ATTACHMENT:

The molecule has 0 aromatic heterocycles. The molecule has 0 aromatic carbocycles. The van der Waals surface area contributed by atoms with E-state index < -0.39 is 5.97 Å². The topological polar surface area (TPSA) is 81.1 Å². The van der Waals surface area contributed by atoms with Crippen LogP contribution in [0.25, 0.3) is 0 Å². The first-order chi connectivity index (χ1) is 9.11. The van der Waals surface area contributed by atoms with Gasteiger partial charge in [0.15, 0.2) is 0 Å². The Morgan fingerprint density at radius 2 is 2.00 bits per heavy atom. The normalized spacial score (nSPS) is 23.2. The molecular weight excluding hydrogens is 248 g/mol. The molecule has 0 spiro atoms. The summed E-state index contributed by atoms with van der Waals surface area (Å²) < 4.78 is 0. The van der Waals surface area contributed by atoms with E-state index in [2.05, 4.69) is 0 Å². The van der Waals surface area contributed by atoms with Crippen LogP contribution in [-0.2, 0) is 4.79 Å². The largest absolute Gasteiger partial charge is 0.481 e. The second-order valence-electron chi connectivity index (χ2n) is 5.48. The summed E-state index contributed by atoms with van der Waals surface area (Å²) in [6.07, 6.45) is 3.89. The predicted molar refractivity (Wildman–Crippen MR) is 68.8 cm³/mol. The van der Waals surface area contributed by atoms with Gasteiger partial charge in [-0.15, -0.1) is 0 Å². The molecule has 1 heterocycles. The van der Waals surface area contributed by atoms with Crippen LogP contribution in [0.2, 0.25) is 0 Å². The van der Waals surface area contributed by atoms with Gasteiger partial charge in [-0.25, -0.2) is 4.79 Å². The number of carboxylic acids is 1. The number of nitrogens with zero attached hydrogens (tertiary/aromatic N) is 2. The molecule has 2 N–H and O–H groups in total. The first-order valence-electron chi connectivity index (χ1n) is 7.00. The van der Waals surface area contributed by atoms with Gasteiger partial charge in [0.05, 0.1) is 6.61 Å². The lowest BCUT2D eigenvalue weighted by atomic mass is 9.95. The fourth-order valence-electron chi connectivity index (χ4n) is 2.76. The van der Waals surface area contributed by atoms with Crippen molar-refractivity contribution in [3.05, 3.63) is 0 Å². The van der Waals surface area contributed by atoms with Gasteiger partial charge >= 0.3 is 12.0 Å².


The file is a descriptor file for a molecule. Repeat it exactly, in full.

The molecule has 0 aromatic heterocycles. The molecule has 0 aromatic carbocycles. The van der Waals surface area contributed by atoms with E-state index < -0.39 is 5.97 Å². The topological polar surface area (TPSA) is 81.1 Å². The van der Waals surface area contributed by atoms with Crippen LogP contribution in [0.25, 0.3) is 0 Å². The first-order chi connectivity index (χ1) is 9.11. The van der Waals surface area contributed by atoms with Gasteiger partial charge in [0.15, 0.2) is 0 Å². The Morgan fingerprint density at radius 2 is 2.00 bits per heavy atom. The normalized spacial score (nSPS) is 23.2. The molecular weight excluding hydrogens is 248 g/mol. The molecule has 0 spiro atoms. The summed E-state index contributed by atoms with van der Waals surface area (Å²) < 4.78 is 0. The van der Waals surface area contributed by atoms with E-state index in [2.05, 4.69) is 0 Å². The van der Waals surface area contributed by atoms with Crippen LogP contribution in [-0.2, 0) is 4.79 Å². The largest absolute Gasteiger partial charge is 0.481 e. The second-order valence-electron chi connectivity index (χ2n) is 5.48. The summed E-state index contributed by atoms with van der Waals surface area (Å²) in [6.07, 6.45) is 3.89. The predicted molar refractivity (Wildman–Crippen MR) is 68.8 cm³/mol. The van der Waals surface area contributed by atoms with Gasteiger partial charge in [-0.15, -0.1) is 0 Å². The molecule has 1 heterocycles. The van der Waals surface area contributed by atoms with Crippen LogP contribution in [0.2, 0.25) is 0 Å². The van der Waals surface area contributed by atoms with Gasteiger partial charge in [-0.25, -0.2) is 4.79 Å². The number of carboxylic acids is 1. The number of nitrogens with zero attached hydrogens (tertiary/aromatic N) is 2. The molecule has 2 N–H and O–H groups in total. The first-order valence-electron chi connectivity index (χ1n) is 7.00. The van der Waals surface area contributed by atoms with Gasteiger partial charge in [0.05, 0.1) is 6.61 Å². The lowest BCUT2D eigenvalue weighted by atomic mass is 9.95. The fourth-order valence-electron chi connectivity index (χ4n) is 2.76. The van der Waals surface area contributed by atoms with Crippen molar-refractivity contribution in [3.05, 3.63) is 0 Å². The van der Waals surface area contributed by atoms with Gasteiger partial charge >= 0.3 is 12.0 Å².